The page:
AARP Eye Center
Who you think about when you think about the Peace Corps? Fresh-faced college grads ready to travel the world and make a difference. The thing is, the federal agency is actually looking for more experienced folks for the program these days. The Peace Corps calls it the The 50 Plus Initiative.
The program has no budget for advertising, but it has dispatched recruiters to AARP conventions and launched a special website designed to lure older volunteers. It features photos of older volunteers in exotic locales and words that deliberately echo Kennedy's. "Still asking what you can do for your country? The Peace Corps wants you. It's not too late."
The Peace Corps needs to get rid of its "Peter Pan" mentality and grow up, says Robert Strauss, a former Peace Corps country director in Cameroon and now one of the agency's toughest critics. It cannot continue to send well-intentioned but green volunteers abroad when that's not what the developing world needs, he argues. The people there need expertise. They need experience.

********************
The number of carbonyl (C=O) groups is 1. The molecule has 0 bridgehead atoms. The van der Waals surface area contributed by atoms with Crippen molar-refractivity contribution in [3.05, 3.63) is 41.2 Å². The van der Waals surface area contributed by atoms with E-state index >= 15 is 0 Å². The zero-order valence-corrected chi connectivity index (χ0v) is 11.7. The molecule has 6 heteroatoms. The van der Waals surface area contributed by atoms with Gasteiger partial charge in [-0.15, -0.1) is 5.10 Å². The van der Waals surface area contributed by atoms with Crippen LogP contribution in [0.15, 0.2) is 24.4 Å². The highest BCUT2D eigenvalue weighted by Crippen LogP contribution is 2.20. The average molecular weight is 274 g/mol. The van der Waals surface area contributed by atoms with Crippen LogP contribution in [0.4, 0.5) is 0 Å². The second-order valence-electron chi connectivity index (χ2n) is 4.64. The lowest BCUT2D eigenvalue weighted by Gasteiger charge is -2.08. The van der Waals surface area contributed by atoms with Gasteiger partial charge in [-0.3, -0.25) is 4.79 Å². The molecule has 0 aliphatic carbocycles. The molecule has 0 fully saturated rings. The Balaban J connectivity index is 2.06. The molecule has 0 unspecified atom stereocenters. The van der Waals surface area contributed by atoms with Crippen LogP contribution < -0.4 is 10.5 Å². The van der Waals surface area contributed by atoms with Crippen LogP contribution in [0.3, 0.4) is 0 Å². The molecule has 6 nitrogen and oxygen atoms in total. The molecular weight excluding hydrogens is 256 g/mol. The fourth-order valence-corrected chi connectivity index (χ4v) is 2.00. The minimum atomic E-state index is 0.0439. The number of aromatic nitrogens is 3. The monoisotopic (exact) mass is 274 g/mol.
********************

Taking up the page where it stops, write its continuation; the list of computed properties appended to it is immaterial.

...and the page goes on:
And he's partly right, considering the fact that many developing countries has too many younger Americans, not a shortage. But shouldn't we get all the help we can get? What do you think? Is it time for the Peace Corps to grow up?